There was never a ‘light bulb moment’ for Alex Harris; it is just that, from the age of four or thereabouts, he knew he wanted to be a doctor.
However, when it came to rural and remote practice, it was not so much a defining moment but a defining year that set his course in medicine – the Rural Clinical School year he did in 2004 at Broome on the Kimberley coast of Western Australia.
“If I had not done that RCS year I don’t think I would be doing this job I am doing now,” he says.
“The DMO’s got to do emergency work, in-patients, anaesthetics and obstetrics as well. I am someone who doesn’t like to do the same thing every day, and certainly the job has unrivalled variety which you do not get in any other field really.”
And, like so many others, Alex found the mentors and the opportunities available in a remote setting exhilarating. He talks of doctors who were open and willing to share the knowledge of the very broad range of experiences with which they had to deal.
“To some degree, you really did get to know every doctor in town and, because they were seeing you regularly and they knew who you were and what you had done, you certainly got to do more stuff.
“I probably did more anaesthetics than anyone else in my whole year, I would imagine, just because I was interested and whenever I was in with the surgical teams they would let me do a range of things.
“In the emergency department you got to stitch up people as well as do the procedural stuff that all students might do. It was a little less so in general practice; it is harder in that setting because it is very ‘one on one’ and as a student you really don’t have the knowledge to do a whole consult.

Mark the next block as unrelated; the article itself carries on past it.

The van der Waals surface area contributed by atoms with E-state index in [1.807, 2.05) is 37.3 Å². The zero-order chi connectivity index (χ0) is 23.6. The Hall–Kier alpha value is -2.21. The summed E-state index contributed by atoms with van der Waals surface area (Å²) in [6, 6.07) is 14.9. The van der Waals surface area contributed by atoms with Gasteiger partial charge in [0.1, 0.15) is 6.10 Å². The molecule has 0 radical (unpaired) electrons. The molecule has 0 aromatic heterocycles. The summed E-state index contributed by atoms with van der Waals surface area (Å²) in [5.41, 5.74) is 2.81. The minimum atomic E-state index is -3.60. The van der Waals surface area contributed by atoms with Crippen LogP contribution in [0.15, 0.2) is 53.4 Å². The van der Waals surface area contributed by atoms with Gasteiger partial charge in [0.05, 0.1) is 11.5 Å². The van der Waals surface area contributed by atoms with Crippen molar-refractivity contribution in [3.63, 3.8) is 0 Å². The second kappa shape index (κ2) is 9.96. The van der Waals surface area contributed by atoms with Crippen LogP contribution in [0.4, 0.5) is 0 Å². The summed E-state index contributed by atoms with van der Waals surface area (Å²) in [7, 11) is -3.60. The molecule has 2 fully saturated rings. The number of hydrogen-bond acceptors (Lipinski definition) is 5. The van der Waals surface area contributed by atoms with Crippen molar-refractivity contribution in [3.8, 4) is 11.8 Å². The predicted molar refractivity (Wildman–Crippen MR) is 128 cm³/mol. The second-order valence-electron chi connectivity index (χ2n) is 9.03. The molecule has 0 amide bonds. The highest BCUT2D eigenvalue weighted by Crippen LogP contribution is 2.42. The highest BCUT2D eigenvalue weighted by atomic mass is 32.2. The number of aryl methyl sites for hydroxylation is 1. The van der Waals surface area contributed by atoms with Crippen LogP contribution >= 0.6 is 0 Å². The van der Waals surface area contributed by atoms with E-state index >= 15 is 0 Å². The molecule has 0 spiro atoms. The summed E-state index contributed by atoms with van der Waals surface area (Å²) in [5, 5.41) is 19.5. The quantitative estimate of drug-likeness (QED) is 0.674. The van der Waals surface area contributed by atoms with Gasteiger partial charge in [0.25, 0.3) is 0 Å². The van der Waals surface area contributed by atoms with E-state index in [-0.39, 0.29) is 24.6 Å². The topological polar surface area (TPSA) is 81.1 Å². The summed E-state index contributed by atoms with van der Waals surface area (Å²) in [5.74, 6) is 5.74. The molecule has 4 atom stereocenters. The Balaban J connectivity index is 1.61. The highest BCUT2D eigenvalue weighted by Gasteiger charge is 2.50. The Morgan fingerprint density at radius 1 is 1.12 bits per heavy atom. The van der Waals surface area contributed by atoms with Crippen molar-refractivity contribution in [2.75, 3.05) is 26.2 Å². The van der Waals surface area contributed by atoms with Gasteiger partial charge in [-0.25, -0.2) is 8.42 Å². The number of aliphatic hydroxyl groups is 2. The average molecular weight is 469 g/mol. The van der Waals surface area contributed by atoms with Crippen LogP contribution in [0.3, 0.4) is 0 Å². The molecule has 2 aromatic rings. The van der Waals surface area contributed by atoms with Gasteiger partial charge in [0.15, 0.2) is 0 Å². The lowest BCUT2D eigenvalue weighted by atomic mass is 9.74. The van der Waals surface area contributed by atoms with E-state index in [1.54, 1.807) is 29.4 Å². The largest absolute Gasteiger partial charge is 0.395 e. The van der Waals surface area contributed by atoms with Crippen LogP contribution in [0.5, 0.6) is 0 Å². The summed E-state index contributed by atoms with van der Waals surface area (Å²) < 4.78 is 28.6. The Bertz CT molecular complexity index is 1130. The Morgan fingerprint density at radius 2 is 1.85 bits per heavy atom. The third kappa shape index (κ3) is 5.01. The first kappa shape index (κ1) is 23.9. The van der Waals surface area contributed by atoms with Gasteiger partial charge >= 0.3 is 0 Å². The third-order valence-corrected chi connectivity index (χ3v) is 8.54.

“But overall, the doctors were certainly very keen and you could get as involved as you wanted to – I learnt a lot of my skills. The whole year was pretty wonderful to be honest. The hospital time and working with the DMO’s really opened it up as a career to me and I never looked back.”
The RCS year also yielded an unplanned benefit for Alex – he met his wife, Cathy, who was working as a pharmacist with the Kimberley Aboriginal Medical Service.
When he finished his studies, Cathy swapped over and took up medicine and the couple spent several years travelling and working in regional New South Wales and Tasmania before returning to Broome in 2015.
Cathy is now in general practice while, with Alex, she juggles a growing family of two young boys and another baby on the way. Rapt with the lifestyle of Broome, Alex believes the ongoing challenge of rural and remote medicine is to know your limits; know when to say ‘no.’
“It is quite a challenge because we know what a burden it is for someone to have to travel to Perth from Broome to get a procedure done – it may be one of those things we could do here, and nine out of 10 times it would go well, but the other time…
“No-one will look favourably on us for taking on work that we shouldn’t have. That’s quite a challenge; albeit a challenge that exists in almost every facet of my work, though, because I work mostly in an emergency department, but I am not an emergency physician; when I do anaesthetics, I am not a specialist anaesthetist; when I am looking after in-patients I am not a general physician or a cardiologist or neurologist.
“So being stretched is part and parcel of the job – it is the best and worst aspect of it I guess. “